In terms of public opinion, the core of the constitutional change in economic and financial terms will be found in article 100 referring to the BNA. This article contains three main lines:

  1. The BNA is the “guarantee price stability in order to ensure the preservation of the value of the national currency and ensures the stability of the financial system”. Thus, the BNA’s functions related to inflation and the financial system are precisely determined;
  2. The BNA becomes an independent administrative authority and therefore “independent in the pursuit of its duties and in the exercise of public powers”. It is the famous independence of the central bank, which today is defended by most economic doctrine.
  3. The Governor of BNA is appointed by the President of the Republic, after hearing the National Assembly. It should be noted that the National Assembly has no right of veto, but of hearing.

The enshrining of central bank independence corresponds to the modern dominant trend in economic doctrine. The arguments in favor of central bank independence can easily be summed up. Governments are thought to tend making wrong decisions about monetary policy. In particular, they are influenced by short-term political considerations. Before an election, the temptation is for the government to cut interest rates, making economic cycles of expansion and retraction more likely. Thus, if a government has a history of allowing inflation, inflation expectations start to rise, making it more likely.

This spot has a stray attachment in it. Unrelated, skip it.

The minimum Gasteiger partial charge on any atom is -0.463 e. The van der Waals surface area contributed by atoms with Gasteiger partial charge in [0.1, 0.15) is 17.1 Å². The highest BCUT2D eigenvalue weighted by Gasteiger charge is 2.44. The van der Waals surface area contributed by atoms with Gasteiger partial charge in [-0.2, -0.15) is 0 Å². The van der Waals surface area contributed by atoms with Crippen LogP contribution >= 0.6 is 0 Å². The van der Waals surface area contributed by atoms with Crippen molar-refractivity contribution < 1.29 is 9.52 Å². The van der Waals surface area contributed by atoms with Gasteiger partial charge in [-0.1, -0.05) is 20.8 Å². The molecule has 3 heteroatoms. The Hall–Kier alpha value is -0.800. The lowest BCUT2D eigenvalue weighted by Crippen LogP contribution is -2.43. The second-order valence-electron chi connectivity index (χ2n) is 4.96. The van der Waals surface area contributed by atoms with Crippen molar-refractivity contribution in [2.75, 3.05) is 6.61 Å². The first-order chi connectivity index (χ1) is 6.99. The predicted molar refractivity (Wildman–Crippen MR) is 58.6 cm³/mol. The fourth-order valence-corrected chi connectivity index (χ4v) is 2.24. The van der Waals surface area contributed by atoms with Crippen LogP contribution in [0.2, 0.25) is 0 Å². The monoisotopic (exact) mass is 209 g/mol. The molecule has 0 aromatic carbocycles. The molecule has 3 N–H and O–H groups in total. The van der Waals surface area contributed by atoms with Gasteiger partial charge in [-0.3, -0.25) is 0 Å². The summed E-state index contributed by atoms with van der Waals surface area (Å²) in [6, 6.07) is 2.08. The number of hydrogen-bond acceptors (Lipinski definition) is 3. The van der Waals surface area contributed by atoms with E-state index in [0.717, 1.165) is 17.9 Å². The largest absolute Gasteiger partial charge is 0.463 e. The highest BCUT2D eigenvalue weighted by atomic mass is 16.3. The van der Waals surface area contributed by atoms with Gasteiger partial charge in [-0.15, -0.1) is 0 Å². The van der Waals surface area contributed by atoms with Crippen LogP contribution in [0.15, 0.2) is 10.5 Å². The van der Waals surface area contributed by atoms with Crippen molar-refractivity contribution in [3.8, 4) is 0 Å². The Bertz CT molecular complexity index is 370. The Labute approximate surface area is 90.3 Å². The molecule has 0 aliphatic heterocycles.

An independent central bank can have more credibility and inspire more confidence. Having more confidence in the central bank helps to reduce inflationary expectations. Consequently, it becomes easier to keep inflation low. Thus, there is an attempt to introduce additional credibility in monetary policy and to increase the fight against inflation. It should be noted that inflation is an evil that has endured in the Angolan economy for too long.

This measure is correct and should be considered positive.


The last change concerns the clarification of the differentiation between the General State Budget and the Municipalities, as part of the material preparation for the installation of the municipalities.